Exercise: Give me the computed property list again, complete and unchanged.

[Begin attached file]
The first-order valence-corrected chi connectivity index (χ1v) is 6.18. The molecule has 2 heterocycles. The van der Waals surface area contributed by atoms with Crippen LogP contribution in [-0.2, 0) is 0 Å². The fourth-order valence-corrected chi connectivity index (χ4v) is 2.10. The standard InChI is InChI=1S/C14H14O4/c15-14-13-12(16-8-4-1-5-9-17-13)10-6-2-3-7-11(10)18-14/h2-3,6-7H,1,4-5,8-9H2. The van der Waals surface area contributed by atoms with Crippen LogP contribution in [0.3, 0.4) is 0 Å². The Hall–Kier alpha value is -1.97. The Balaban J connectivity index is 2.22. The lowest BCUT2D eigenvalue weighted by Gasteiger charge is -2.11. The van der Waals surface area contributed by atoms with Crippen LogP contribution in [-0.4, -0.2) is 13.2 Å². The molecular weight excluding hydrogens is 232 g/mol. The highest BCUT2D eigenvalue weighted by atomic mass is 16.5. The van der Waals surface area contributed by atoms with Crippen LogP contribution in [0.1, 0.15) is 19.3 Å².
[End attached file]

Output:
The first-order valence-corrected chi connectivity index (χ1v) is 6.18. The molecule has 2 heterocycles. The van der Waals surface area contributed by atoms with Crippen LogP contribution in [-0.2, 0) is 0 Å². The fourth-order valence-corrected chi connectivity index (χ4v) is 2.10. The standard InChI is InChI=1S/C14H14O4/c15-14-13-12(16-8-4-1-5-9-17-13)10-6-2-3-7-11(10)18-14/h2-3,6-7H,1,4-5,8-9H2. The van der Waals surface area contributed by atoms with Crippen LogP contribution in [0.3, 0.4) is 0 Å². The Hall–Kier alpha value is -1.97. The Balaban J connectivity index is 2.22. The lowest BCUT2D eigenvalue weighted by Gasteiger charge is -2.11. The van der Waals surface area contributed by atoms with Crippen LogP contribution in [-0.4, -0.2) is 13.2 Å². The molecular weight excluding hydrogens is 232 g/mol. The highest BCUT2D eigenvalue weighted by atomic mass is 16.5. The van der Waals surface area contributed by atoms with Crippen LogP contribution in [0.1, 0.15) is 19.3 Å².